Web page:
The systematic and continuous collection, analysis, and interpretation of the data on diabetes events and risk factors can influence health determinants among African Americans in Jackson. For instance, the surveillance data can inform diabetes prevention and management programs by identifying the population that needs them most and directing the programs to them. Additionally, surveillance data on diabetes risk factors may inform policy decisions, including policies related to education, accessibility of healthcare services, and living conditions, thus influencing health. The health outcomes of African Americans can also be improved through these policies and focusing more funds and care services to them by using the surveillance data to understand the prevalence, incidence, and current diabetes trends in the population. Therefore, health interventions and policies will improve the health outcomes of the African American population.
Ethical Concerns Related to the Use of Surveillance Data
There may be ethical concerns with using surveillance data in the African American population. These concerns include surveillance data misuse, unclear expression of the reasons to collect and use the data, and failure to respect individual privacy while collecting the data. Surveillance data should be used for the intended purposes, and the intention for collecting the data should be clearly explained to the population. Additionally, collecting surveillance data should respect individual privacy, especially when dealing with records of diabetes complication cases, which may include personal identifiable information.
Healthy People 2030 Goal and Objective
The Healthy People 2030 goal that addresses the diabetes national practice problem aims at reducing the burden of diabetes and improving the quality of life for all people who have or are at risk for diabetes (Healthy People 2030, n.d.). The goal mainly focuses on reducing diabetes complications and death. Additionally, since racial and ethnic minorities are at increased risk for diabetes, the goal aims to improve these populations’ quality of life by promoting healthy activities such as appropriate nutrition, physical activity, and managing weight (Healthy People 2030, n.d.). The goal also promotes interventions that help diabetic patients to reduce the risk of complications and other related health issues, thus reducing the disease burden and improving life quality.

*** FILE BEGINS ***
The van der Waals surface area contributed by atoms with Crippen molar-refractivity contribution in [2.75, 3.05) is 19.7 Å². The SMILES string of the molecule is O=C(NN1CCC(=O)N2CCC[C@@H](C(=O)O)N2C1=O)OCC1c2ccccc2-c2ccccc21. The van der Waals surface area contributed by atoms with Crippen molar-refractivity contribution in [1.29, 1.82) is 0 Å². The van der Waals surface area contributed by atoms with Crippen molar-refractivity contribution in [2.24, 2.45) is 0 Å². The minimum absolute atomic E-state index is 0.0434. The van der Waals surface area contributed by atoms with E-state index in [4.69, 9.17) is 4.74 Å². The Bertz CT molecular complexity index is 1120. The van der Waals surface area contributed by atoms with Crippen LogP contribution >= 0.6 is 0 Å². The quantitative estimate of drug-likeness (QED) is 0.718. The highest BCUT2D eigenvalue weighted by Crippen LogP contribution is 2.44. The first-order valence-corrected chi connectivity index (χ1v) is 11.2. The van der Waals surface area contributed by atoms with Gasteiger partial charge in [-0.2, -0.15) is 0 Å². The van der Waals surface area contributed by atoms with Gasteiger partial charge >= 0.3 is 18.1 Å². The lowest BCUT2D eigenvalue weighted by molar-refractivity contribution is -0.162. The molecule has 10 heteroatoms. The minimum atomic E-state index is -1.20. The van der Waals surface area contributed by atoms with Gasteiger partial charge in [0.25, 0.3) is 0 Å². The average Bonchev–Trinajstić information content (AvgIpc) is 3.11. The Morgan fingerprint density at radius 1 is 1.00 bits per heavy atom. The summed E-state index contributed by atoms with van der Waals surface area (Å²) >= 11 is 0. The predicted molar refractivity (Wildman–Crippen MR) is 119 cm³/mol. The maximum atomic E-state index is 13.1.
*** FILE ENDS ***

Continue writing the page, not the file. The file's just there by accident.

The objective that can help address the Healthy People 2030 goal mentioned above is To reduce the rate of diabetes complications by 25% by promoting lifestyle changes and diabetes screening within one year.
Evidence-based Population Intervention
One evidence-based intervention that can be used to achieve the above-stated goal and objective is population screening. According to Aggarwal et al. (2022), screening diabetes mellitus enhances early diagnosis, which helps the diagnosed patients begin treatment as soon as possible, thus avoiding complications. As mentioned earlier, there is a large number of people living with diabetes who are unaware. Therefore, screening would promote action-taking, thus improving the quality of life for diabetes patients and those at risk of diabetes in the population. The population-level screening intervention can be linked to awareness creation, whereby the newly diagnosed patients are educated on the treatment options and advised to begin treatment. More so, the influence of lifestyle on diabetes can also be taught to the people at risk, thus enabling them to take action and prevent diabetes through lifestyle changes.
The selected intervention is located at the screening part of the Minnesota public health wheel. Screening falls under case finding since it leads to the identification of the number of people affected by a condition. Population-level screening will address diabetes among African Americans since it will provide a clear picture of the disease burden in the population, thus further informing diabetes management interventions. Additionally, the screening will help the local healthcare system and other organizations to plan on the resources used for diabetes care and, more so, direct them to the most affected people. The intervention will also emphasize diabetes prevention programs to policymakers and encourage them to consider the impact of policies on health and health outcomes.